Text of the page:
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9 Things You Should Know About Future MLB Commissioner Rob Manfred

by: Penn Collins On  Friday, August 15, 2014
Tags:  Commissioner   MLB   Rob Manfred   Selig  

9 Things You Should Know About Future MLB Commissioner Rob Manfred

Baseball’s got a new commissioner. Twenty years after the Bud Selig era began, it wound down, culminating in yesterday’s election of new top dog for baseball. The man is Rob Manfred, and we don’t know too much about him. More accurately, we don’t know many interesting things about him. We’re just now starting to learn about the guy, so it’s not like he was living off the grid or something. The public and media are just now, in light of his recent election, trying to learn more about him. Here’s what we got so far.

9 Things You Should Know About Future MLB Commissioner Rob Manfred

Baseball’s got a new commissioner. Twenty years after the Bud Selig era began, it wound down, culminating in yesterday’s election of new top dog for baseball. The man is Rob Manfred, and we don’t know too much about him. More accurately, we don’t know many interesting things about him. We’re just now starting to learn about the guy, so it’s not like he was living off the grid or something. The public and media are just now, in light of his recent election, trying to learn more about him. Here’s what we got so far.

MLB, MLBPA Announce New Labor Agreement

What does that mean, exactly? It means that he’s been pretty close to the commissioner for quite some time, so electing Rob Manfred as commissioner wouldn’t be like electing a crossing guard or someone who works at Quizno’s. Although Manfred didn’t get the COO gig until the end of the 2013 season, the position had been vacant since 2010. How could COO be so important if the MLB didn’t have one for three years? That, I don’t know.

9. He Was the COO of Major League Baseball

MLB, MLBPA Announce New Labor Agreement

What does that mean, exactly? It means that he’s been pretty close to the commissioner for quite some time, so electing Rob Manfred as commissioner wouldn’t be like electing a crossing guard or someone who works at Quizno’s. Although Manfred didn’t get the COO gig until the end of the 2013 season, the position had been vacant since 2010. How could COO be so important if the MLB didn’t have one for three years? That, I don’t know.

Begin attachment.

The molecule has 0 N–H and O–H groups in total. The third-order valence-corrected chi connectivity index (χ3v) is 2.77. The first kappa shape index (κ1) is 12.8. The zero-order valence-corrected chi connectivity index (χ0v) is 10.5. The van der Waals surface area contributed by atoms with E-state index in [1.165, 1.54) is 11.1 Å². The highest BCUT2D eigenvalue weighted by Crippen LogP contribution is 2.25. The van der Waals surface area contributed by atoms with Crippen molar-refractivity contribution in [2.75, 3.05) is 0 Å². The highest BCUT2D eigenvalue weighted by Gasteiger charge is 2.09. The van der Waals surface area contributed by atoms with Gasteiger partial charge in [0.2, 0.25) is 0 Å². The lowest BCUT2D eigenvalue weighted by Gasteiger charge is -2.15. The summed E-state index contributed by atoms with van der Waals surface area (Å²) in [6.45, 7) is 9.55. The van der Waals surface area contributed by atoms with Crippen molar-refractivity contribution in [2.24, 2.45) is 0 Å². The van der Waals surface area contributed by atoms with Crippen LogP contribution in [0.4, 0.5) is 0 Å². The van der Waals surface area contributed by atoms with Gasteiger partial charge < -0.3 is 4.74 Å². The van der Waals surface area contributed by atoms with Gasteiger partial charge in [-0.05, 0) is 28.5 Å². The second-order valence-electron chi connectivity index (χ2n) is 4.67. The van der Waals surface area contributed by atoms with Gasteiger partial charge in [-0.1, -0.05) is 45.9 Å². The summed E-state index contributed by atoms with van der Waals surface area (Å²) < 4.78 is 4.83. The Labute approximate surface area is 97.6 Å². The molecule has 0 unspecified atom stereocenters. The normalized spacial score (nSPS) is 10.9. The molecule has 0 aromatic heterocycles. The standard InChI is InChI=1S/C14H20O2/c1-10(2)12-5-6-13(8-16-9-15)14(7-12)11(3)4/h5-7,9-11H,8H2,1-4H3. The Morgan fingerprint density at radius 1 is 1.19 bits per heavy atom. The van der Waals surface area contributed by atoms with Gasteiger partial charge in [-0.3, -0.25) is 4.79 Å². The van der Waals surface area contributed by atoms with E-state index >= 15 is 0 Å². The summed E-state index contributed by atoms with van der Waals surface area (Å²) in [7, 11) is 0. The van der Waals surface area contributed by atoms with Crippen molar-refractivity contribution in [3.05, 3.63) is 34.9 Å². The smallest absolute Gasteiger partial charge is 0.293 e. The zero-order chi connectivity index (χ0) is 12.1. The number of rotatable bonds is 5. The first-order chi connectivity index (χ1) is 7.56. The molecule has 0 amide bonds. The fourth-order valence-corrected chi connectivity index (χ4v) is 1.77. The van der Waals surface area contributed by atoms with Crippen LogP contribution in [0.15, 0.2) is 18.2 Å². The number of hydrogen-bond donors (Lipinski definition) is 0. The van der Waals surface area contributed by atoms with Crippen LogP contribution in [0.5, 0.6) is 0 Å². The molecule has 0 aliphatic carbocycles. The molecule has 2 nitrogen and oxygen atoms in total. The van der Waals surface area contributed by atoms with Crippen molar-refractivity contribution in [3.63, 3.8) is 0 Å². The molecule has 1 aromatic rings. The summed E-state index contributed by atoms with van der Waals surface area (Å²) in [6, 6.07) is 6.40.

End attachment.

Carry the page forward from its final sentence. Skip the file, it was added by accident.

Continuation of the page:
8.

I don’t know how much the public values Bud Selig as a judge of character, but Selig was the one who promoted Rob Manfred to COO, and further supported him in the election for the commissioner, which pitted Manfred against Red Sox chairman Tom Werner.

I’ll let you catch your breath. This list is going to be a thrilling ride, and we still have seven entries left.

8. He Was Groomed and Supported by Bud Selig

8.

I don’t know how much the public values Bud Selig as a judge of character, but Selig was the one who promoted Rob Manfred to COO, and further supported him in the election for the commissioner, which pitted Manfred against Red Sox chairman Tom Werner.

I’ll let you catch your breath. This list is going to be a thrilling ride, and we still have seven entries left.

7.

Perhaps the biggest looming obligation for whoever was elected commissioner is the current labor agreement between the players and the owners. It expires December 1, 2016. And history has taught us that the odds of seeing a lockout or strike go up exponentially with every day that reaching an agreement gets delayed. However, Rob’s specialty in law was labor and employment, so if you wanted a guy who knows how to deal with strikes and such, he’s the one.

7. He’s Got a Labor Agreement to See to Once He Begins in January

7.

Perhaps the biggest looming obligation for whoever was elected commissioner is the current labor agreement between the players and the owners. It expires December 1, 2016. And history has taught us that the odds of seeing a lockout or strike go up exponentially with every day that reaching an agreement gets delayed. However, Rob’s specialty in law was labor and employment, so if you wanted a guy who knows how to deal with strikes and such, he’s the one.

6.

More specifically, he’s a Harvard Law man. He served as counsel for the league during the strike-shortened 1994 season, and was brought on as an executive in 1998. He’s been in the league since then, but his experience on the front lines of these labor issues could prove invaluable during his tenure. While there are no shortage of duties as a sports commissioner, nothing comes close to the blight on the sport of a lockout or strike.